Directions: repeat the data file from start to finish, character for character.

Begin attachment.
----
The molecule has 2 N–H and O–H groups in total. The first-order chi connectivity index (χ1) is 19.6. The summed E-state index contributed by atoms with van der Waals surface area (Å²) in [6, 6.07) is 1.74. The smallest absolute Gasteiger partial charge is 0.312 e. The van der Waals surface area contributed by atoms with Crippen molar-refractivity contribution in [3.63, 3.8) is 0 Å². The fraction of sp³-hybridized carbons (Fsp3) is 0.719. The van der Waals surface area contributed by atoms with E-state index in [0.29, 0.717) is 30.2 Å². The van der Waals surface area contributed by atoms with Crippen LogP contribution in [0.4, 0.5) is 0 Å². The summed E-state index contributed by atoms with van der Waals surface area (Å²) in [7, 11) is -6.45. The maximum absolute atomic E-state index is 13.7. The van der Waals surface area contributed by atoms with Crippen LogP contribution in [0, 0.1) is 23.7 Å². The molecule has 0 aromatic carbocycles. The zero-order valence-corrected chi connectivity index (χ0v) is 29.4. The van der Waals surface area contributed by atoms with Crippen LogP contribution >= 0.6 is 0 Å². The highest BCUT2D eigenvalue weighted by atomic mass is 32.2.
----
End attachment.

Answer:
The molecule has 2 N–H and O–H groups in total. The first-order chi connectivity index (χ1) is 19.6. The summed E-state index contributed by atoms with van der Waals surface area (Å²) in [6, 6.07) is 1.74. The smallest absolute Gasteiger partial charge is 0.312 e. The van der Waals surface area contributed by atoms with Crippen molar-refractivity contribution in [3.63, 3.8) is 0 Å². The fraction of sp³-hybridized carbons (Fsp3) is 0.719. The van der Waals surface area contributed by atoms with E-state index in [0.29, 0.717) is 30.2 Å². The van der Waals surface area contributed by atoms with Crippen LogP contribution in [0.4, 0.5) is 0 Å². The summed E-state index contributed by atoms with van der Waals surface area (Å²) in [7, 11) is -6.45. The maximum absolute atomic E-state index is 13.7. The van der Waals surface area contributed by atoms with Crippen LogP contribution in [0, 0.1) is 23.7 Å². The molecule has 0 aromatic carbocycles. The zero-order valence-corrected chi connectivity index (χ0v) is 29.4. The van der Waals surface area contributed by atoms with Crippen LogP contribution >= 0.6 is 0 Å². The highest BCUT2D eigenvalue weighted by atomic mass is 32.2.